On the initiative of Supreme Court Research Center of Republic of Uzbekistan, Regional Dialogue was requested to conduct a specialized session on the judicial supervision of the early stage of the pre-trial investigation. To the knowledge of both Regional Dialogue and the participants from the Uzbek side, the July 26, 2016 event represented the first such publicly discussed topic in one of the Central Asian states. In bringing together more than 40 participants from all three branches of the Uzbek government, the one-day session in late July is only the first of such discussions, since the critical line between the well-being of society, protected by the state, and the untouchable privacy of citizens’ life does represent one of the most sensitive areas in the judicial process of every country.
To facilitate a qualified dialogue on this topic, Regional Dialogue engaged three very experienced international experts who discussed different aspects of the early stage of the preliminary pre-trial investigation, and the specifics of the judicial supervision of the law enforcement activities. These experts were Boštjan M. Zupančič from Slovenia (former judge of European Court on Human Rights for 17 years, also former Vice-Chair of United National Committee Against Torture, and former Chairman of Constitutional Court of Slovenia), Iain Morley from United Kingdom (Barrister, Chambers of John Price QC and Cairns Nelson QC) and Bruce Brown from United States (District Court judge from Wichita, Kansas).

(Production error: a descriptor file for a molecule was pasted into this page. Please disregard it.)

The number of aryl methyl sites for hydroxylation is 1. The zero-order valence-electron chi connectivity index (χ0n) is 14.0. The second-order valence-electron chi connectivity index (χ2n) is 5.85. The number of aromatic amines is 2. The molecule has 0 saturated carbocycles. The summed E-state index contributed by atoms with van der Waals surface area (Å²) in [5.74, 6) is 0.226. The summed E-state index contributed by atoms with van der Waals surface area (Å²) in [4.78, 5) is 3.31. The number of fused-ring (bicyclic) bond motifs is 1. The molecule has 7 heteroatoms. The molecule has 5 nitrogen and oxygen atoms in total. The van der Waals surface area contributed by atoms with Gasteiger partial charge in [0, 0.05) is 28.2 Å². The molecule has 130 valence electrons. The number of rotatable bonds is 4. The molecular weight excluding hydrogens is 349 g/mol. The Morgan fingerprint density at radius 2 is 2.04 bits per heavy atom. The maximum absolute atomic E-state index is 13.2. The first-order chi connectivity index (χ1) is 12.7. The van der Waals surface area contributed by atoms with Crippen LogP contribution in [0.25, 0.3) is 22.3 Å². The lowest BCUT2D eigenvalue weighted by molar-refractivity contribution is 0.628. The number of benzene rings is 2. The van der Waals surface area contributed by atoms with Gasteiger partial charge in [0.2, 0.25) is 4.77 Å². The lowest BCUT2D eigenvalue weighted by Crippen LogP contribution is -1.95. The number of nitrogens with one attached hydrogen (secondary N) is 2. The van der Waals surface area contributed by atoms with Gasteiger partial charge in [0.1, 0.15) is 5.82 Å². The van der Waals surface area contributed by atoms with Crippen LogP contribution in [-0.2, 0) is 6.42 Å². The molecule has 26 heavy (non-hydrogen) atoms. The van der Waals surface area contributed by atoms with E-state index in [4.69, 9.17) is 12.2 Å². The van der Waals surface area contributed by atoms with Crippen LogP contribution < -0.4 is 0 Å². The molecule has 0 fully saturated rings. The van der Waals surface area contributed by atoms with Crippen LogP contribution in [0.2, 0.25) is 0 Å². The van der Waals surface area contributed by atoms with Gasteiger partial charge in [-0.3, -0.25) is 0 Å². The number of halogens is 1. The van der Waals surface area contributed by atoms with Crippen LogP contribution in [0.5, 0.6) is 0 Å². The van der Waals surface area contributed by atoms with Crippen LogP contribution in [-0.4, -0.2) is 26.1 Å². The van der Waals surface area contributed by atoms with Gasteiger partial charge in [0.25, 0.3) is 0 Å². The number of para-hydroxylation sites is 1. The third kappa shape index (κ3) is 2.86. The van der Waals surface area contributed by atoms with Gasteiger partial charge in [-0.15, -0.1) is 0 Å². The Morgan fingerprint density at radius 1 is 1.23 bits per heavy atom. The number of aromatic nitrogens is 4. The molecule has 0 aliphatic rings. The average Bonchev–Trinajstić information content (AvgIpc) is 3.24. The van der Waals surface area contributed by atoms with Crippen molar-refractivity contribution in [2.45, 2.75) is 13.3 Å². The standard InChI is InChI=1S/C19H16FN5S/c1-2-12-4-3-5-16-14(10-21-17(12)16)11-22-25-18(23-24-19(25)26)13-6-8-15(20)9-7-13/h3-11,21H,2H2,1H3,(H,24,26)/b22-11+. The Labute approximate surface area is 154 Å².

Discussions focused on international practices and obligations deriving also from ratified international conventions, pointing out specific approaches and standards for the implementation of law enforcement actions, as valid in different judicial practices related to court supervision of limitations of liberty, review of private correspondence or e-mails, wire -tapping, searches or other measures of intrusion of person’s privacy.
As the first public event of this kind, most Uzbek representatives pointed out the need for further concrete reforms in judiciary, especially in this area, possibly shifting the warrants ordering the implementation of special measures from prosecution (currently) to courts.